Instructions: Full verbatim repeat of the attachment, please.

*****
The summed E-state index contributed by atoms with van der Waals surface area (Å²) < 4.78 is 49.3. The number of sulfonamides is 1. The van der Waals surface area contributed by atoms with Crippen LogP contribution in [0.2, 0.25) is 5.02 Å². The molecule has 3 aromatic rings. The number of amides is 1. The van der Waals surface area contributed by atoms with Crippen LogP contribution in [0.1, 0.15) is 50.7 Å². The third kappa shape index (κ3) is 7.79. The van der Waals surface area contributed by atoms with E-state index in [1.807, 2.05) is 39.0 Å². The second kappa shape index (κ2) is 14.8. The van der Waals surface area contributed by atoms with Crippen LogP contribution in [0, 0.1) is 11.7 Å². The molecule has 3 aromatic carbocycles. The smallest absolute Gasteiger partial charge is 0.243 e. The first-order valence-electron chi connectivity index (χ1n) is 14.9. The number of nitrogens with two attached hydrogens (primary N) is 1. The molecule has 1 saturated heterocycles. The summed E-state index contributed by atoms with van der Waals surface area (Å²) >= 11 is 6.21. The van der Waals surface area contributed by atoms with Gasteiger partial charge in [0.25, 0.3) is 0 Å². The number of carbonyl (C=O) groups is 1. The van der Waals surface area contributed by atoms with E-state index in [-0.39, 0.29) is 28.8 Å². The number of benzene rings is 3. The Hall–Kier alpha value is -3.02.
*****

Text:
The summed E-state index contributed by atoms with van der Waals surface area (Å²) < 4.78 is 49.3. The number of sulfonamides is 1. The van der Waals surface area contributed by atoms with Crippen LogP contribution in [0.2, 0.25) is 5.02 Å². The molecule has 3 aromatic rings. The number of amides is 1. The van der Waals surface area contributed by atoms with Crippen LogP contribution in [0.1, 0.15) is 50.7 Å². The third kappa shape index (κ3) is 7.79. The van der Waals surface area contributed by atoms with E-state index in [1.807, 2.05) is 39.0 Å². The second kappa shape index (κ2) is 14.8. The van der Waals surface area contributed by atoms with Crippen LogP contribution in [0, 0.1) is 11.7 Å². The molecule has 3 aromatic carbocycles. The smallest absolute Gasteiger partial charge is 0.243 e. The first-order valence-electron chi connectivity index (χ1n) is 14.9. The number of nitrogens with two attached hydrogens (primary N) is 1. The molecule has 1 saturated heterocycles. The summed E-state index contributed by atoms with van der Waals surface area (Å²) >= 11 is 6.21. The van der Waals surface area contributed by atoms with Gasteiger partial charge in [0.25, 0.3) is 0 Å². The number of carbonyl (C=O) groups is 1. The van der Waals surface area contributed by atoms with E-state index in [-0.39, 0.29) is 28.8 Å². The number of benzene rings is 3. The Hall–Kier alpha value is -3.02.